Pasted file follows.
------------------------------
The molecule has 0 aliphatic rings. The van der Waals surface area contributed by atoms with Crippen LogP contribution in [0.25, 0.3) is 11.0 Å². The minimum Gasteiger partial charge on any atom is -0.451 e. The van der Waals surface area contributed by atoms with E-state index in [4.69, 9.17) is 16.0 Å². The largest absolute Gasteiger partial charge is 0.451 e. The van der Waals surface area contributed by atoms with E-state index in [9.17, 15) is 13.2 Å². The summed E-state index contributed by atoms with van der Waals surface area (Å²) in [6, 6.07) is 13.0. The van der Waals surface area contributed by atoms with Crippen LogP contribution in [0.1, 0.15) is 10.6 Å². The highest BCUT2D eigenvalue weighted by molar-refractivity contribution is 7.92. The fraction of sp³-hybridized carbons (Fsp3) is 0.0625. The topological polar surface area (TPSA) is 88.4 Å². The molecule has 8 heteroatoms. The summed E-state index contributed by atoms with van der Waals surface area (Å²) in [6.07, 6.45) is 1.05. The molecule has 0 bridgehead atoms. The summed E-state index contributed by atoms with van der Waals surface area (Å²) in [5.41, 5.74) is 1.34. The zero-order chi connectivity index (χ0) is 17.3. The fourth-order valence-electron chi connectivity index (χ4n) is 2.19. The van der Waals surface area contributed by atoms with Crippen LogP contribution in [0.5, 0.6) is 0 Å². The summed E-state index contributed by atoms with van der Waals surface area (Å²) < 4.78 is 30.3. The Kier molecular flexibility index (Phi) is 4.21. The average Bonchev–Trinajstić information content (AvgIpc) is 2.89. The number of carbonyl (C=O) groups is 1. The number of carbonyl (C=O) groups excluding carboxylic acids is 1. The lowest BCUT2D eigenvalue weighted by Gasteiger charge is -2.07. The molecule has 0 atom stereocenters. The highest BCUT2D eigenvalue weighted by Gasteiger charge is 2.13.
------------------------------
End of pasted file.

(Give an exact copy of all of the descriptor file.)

The molecule has 0 aliphatic rings. The van der Waals surface area contributed by atoms with Crippen LogP contribution in [0.25, 0.3) is 11.0 Å². The minimum Gasteiger partial charge on any atom is -0.451 e. The van der Waals surface area contributed by atoms with E-state index in [4.69, 9.17) is 16.0 Å². The largest absolute Gasteiger partial charge is 0.451 e. The van der Waals surface area contributed by atoms with E-state index in [9.17, 15) is 13.2 Å². The summed E-state index contributed by atoms with van der Waals surface area (Å²) in [6, 6.07) is 13.0. The van der Waals surface area contributed by atoms with Crippen LogP contribution in [0.1, 0.15) is 10.6 Å². The highest BCUT2D eigenvalue weighted by molar-refractivity contribution is 7.92. The fraction of sp³-hybridized carbons (Fsp3) is 0.0625. The topological polar surface area (TPSA) is 88.4 Å². The molecule has 8 heteroatoms. The summed E-state index contributed by atoms with van der Waals surface area (Å²) in [6.07, 6.45) is 1.05. The molecule has 0 bridgehead atoms. The summed E-state index contributed by atoms with van der Waals surface area (Å²) in [5.41, 5.74) is 1.34. The zero-order chi connectivity index (χ0) is 17.3. The fourth-order valence-electron chi connectivity index (χ4n) is 2.19. The van der Waals surface area contributed by atoms with Crippen LogP contribution in [0.5, 0.6) is 0 Å². The summed E-state index contributed by atoms with van der Waals surface area (Å²) < 4.78 is 30.3. The Kier molecular flexibility index (Phi) is 4.21. The average Bonchev–Trinajstić information content (AvgIpc) is 2.89. The number of carbonyl (C=O) groups is 1. The number of carbonyl (C=O) groups excluding carboxylic acids is 1. The lowest BCUT2D eigenvalue weighted by Gasteiger charge is -2.07. The molecule has 0 atom stereocenters. The highest BCUT2D eigenvalue weighted by Gasteiger charge is 2.13.